The major change that Dell incorporated into their latest iteration are the options available for your GPU. The 2016 model wasn’t underpowered by any means, but the 2017 model includes the ability to upgrade your NVIDIA® GeForce® GTX 1050 to 1050Ti with 4GB GDDR5 to a NVIDIA® GeForce® GTX 1060 with 6GB GDDR5. While the changes may seem minor on the outside, greater processing power means an overall better experience while gaming. Along with more dedicated RAM to help improve textures and frame rate.

It also means your games won’t become obsolete as quickly – It’s only a series apart, but the 1060 seems to be the goto requirement for a lot new games.

What’s disappointing about the upgrade in graphical prowess is the downgrade to actual power. Moving away from an integrated 74 WHr, 6-Cell Battery to a integrated Quick-charge 56 WHr, 4-Cell Battery means your battery won’t last quite as long away from the wall. The quick-charge is a nice addition, meaning you’ll be on the move to your latest LAN in shorter time, but as someone who likes to move around with her device and not always to somewhere with a plug, the smaller battery is a disheartening. However, the change in battery may have been more to do with actual space than anything else.

The last major change is the addition of a Thunderbolt™ 3 port. This ties into the quick-charging battery, but also allows for lightning fast data transfer and a move into the new normal. USB 3 / Thunderbolt™ is quickly becoming the universal adaptor for phones and computers. The problem is that it only includes one because of the traditional USB ports – but that’s more of a general consumer dependence on traditional USB products.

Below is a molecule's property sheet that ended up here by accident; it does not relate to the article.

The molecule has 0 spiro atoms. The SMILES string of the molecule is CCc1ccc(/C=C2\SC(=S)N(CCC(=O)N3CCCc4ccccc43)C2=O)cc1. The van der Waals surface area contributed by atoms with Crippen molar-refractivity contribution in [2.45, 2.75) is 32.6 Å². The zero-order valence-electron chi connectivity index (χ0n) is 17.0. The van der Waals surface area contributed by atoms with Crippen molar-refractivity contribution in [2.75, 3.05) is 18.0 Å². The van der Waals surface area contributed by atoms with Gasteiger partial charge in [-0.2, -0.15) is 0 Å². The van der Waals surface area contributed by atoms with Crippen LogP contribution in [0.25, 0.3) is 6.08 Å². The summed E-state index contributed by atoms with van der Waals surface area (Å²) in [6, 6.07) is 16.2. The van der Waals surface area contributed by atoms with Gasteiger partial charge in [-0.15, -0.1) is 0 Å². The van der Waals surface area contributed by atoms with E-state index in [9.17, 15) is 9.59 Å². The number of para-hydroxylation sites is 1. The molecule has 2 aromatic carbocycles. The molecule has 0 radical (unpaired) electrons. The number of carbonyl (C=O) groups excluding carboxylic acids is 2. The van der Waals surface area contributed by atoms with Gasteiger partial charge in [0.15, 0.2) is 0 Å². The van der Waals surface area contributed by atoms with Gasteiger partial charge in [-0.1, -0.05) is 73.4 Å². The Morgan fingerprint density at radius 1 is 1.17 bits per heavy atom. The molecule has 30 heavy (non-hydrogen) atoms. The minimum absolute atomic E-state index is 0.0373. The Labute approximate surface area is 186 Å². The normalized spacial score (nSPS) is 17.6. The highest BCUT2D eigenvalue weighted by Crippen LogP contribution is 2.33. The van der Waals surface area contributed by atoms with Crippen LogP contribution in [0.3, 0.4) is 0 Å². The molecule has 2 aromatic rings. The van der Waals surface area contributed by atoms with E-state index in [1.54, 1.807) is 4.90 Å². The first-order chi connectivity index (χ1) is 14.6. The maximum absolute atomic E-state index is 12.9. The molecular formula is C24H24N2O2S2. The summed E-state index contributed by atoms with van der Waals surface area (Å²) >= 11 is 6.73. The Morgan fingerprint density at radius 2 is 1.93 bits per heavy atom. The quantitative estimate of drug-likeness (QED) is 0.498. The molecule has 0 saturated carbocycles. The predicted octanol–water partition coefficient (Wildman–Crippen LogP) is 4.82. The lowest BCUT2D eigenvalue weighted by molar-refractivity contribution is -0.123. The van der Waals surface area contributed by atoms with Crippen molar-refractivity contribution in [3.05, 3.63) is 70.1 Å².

Dell have taken a lot of consideration in how they update the Inspiron 15 series of computers. While sacrifices to battery were made, they were to improve space and power and that isn’t necessarily a bad thing. Happily, the updates mean that you’re getting better value and a better experience from your Inspiron 15 laptop. It’s still a sleek device that’ll keep up with a mid-level gaming rig, with the bonus feature of portability – so you’ll always be able to game with your friends at home, or at a LAN.

Laptop provided by Dell for consideration.

 

Portability is one of the most important features for any on-the-go freelancer. Trying to balance power, battery life, and size tends to mean sacrificing one in favour of the others. Want something with a lot of power? It’s not going to last long without a power point. Need a long battery life? Prepare for that sucker to weigh a tonne. The Dell XPS 13” 2-in-1 balances the trio well without sacrificing too much to deliver a lightweight device.

Unboxing the XPS laptop was a new experience for me when I was presented with a tiny 13” laptop in sleek silver exterior. The laptops I normally unbox are 15”+ monoliths encased in black and red details which don’t really suit being an everyday carry. Weighing in at 1.24kgs, the XPS 13” is the perfect size to slip into your backpack, handbag, or satchel and jet off to your next meeting. I took it out with me several times, and it even came on an excursion to paintball training where I was helping my team with some social and sponsorship deals.